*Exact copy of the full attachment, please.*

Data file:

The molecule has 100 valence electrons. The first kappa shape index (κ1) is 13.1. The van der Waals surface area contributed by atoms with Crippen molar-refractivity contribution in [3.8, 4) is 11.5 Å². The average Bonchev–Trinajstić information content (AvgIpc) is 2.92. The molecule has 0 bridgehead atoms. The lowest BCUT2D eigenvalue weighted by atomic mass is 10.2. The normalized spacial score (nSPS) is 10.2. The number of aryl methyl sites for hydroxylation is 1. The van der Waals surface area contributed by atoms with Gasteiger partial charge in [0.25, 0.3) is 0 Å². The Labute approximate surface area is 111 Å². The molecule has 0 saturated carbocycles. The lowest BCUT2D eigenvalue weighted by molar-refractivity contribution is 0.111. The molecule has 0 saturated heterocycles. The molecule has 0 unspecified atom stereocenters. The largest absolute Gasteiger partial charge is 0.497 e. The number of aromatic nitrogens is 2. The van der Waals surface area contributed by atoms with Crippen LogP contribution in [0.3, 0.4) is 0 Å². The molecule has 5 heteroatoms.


The molecule has 100 valence electrons. The first kappa shape index (κ1) is 13.1. The van der Waals surface area contributed by atoms with Crippen molar-refractivity contribution in [3.8, 4) is 11.5 Å². The average Bonchev–Trinajstić information content (AvgIpc) is 2.92. The molecule has 0 bridgehead atoms. The lowest BCUT2D eigenvalue weighted by atomic mass is 10.2. The normalized spacial score (nSPS) is 10.2. The number of aryl methyl sites for hydroxylation is 1. The van der Waals surface area contributed by atoms with Gasteiger partial charge in [0.25, 0.3) is 0 Å². The Labute approximate surface area is 111 Å². The molecule has 0 saturated carbocycles. The lowest BCUT2D eigenvalue weighted by molar-refractivity contribution is 0.111. The molecule has 0 saturated heterocycles. The molecule has 0 unspecified atom stereocenters. The largest absolute Gasteiger partial charge is 0.497 e. The number of aromatic nitrogens is 2. The van der Waals surface area contributed by atoms with Crippen LogP contribution in [0.3, 0.4) is 0 Å². The molecule has 5 heteroatoms.